Los Angeles — As millions of Americans have found a place for themselves in cyberspace — be it on Facebook or on MySpace — so, too, have the Jewish High Holy Days.
During the month of Elul — the 29-day atonement period that falls in September this year and is meant to prepare Jews for the Days of Awe — a growing number of synagogues and Jewish groups are using the Internet as a tool to help Jews reflect. From Southern California to New York City, some congregations and Jewish activists have created Web-based programs in an effort to engage their constituents in the process of soul-searching.
Using the Internet as a tool of High Holy Day reflection is the latest example of the expansion of Jewish life on the Web. In the case of Elul, the Internet is being tapped as a way to engage a broader swath of Jews in holiday preparation, as well as to help foster a stronger sense of community.
Still, some observers — even proponents of the technology’s fusion with Judaism — note that there is the potential to isolate an older generation of Jews not comfortable with the Web. But most contend that despite its drawbacks — including the lack of face-to-face contact — the Web is a useful means of engaging those who may not take part in Jewish ritual and of enhancing the experience of those who do.
“It utilizes the media that many of those Jews who are not affiliated make use of on a daily basis,” said David Myers, director of the University of California, Los Angeles’s Center for Jewish Studies. “It’s a positive thing as a complement, and as a new endeavor, to get access to a pool of particularly younger Jews who otherwise wouldn’t be reached by more conventional institutional Jewish life.”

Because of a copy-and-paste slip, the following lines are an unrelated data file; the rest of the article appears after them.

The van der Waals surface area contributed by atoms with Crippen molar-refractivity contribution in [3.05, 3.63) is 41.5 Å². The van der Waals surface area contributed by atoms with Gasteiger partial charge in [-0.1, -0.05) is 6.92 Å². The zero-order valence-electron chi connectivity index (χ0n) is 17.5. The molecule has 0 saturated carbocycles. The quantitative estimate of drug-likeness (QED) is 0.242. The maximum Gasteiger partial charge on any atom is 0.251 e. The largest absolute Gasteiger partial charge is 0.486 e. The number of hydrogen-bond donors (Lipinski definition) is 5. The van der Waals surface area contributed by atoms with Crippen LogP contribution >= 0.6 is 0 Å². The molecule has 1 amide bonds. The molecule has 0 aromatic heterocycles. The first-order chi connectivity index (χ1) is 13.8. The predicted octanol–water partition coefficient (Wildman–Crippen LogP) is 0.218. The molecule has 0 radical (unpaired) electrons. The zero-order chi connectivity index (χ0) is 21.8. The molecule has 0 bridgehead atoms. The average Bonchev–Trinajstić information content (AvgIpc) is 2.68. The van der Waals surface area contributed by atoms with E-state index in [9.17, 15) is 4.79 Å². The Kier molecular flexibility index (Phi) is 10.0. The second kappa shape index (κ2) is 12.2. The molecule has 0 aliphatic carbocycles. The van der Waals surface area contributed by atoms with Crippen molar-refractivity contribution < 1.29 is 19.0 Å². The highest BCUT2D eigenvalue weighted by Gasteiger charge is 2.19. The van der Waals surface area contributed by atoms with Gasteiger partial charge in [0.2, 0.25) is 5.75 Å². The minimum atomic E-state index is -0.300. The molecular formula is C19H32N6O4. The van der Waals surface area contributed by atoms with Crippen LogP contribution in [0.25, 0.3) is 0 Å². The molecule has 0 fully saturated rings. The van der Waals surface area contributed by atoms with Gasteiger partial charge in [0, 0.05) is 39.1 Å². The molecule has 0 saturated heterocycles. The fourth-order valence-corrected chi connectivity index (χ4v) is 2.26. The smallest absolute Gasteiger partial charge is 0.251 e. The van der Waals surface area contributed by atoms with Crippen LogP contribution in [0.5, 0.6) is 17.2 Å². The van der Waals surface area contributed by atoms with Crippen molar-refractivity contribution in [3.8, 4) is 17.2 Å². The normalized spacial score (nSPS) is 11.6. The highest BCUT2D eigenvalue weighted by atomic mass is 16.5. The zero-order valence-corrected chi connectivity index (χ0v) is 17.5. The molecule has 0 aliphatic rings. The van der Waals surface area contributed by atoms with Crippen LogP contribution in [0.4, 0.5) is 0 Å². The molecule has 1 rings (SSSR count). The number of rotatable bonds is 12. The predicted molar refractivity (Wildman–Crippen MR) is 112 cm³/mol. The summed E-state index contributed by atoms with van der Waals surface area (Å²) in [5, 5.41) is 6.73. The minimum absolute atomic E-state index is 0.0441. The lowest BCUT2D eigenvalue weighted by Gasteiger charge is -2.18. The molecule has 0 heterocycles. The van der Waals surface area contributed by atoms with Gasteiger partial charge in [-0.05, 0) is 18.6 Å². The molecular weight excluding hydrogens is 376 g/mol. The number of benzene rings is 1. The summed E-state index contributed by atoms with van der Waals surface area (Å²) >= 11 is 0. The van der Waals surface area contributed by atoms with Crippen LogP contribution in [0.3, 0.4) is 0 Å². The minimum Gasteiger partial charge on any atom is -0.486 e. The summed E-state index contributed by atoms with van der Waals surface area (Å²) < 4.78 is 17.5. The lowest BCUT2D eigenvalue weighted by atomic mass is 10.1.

Still, Myers noted, there is nothing that can replace people physically coming together in a space as a means of forging Jewish community.
On the West Coast, Temple Emanuel — one of L.A.’s largest Reform congregations — recently launched the Elul Reflections program. Temple Emanuel’s rabbi, Laura Geller, asked each congregant to write a short blurb describing a particularly meaningful High Holy Day experience. Each day of the month, Geller e-mails one of these stories to her 850-family unit congregation.
In the case of Elul Reflections, Geller said, the idea is not to replace the physical community but to help nurture it. Because synagogue members already come together for worship, day school and volunteer activities at the Beverly Hills congregation, the use of technology is simply an enhancement.
“The question is, how do I, as the rabbi of a large congregation, get people to pay attention to the fact that this is a special time?” Geller said, referring to the month of Elul. “What better way to do it than a daily e-mail?”
Craig Taubman, an L.A.-based Jewish musician, was one of the first to use the Internet as a means of reflection during the preparatory month. Four years ago, Taubman began publishing “Jewels of Elul,” a booklet of 29 short essays, written by a range of artists, politicians and community leaders, that correspond with the 29 days of the month. Each day, a different “jewel” is e-mailed to subscribers across the country, as a way to help people get ready for the holidays, Taubman said.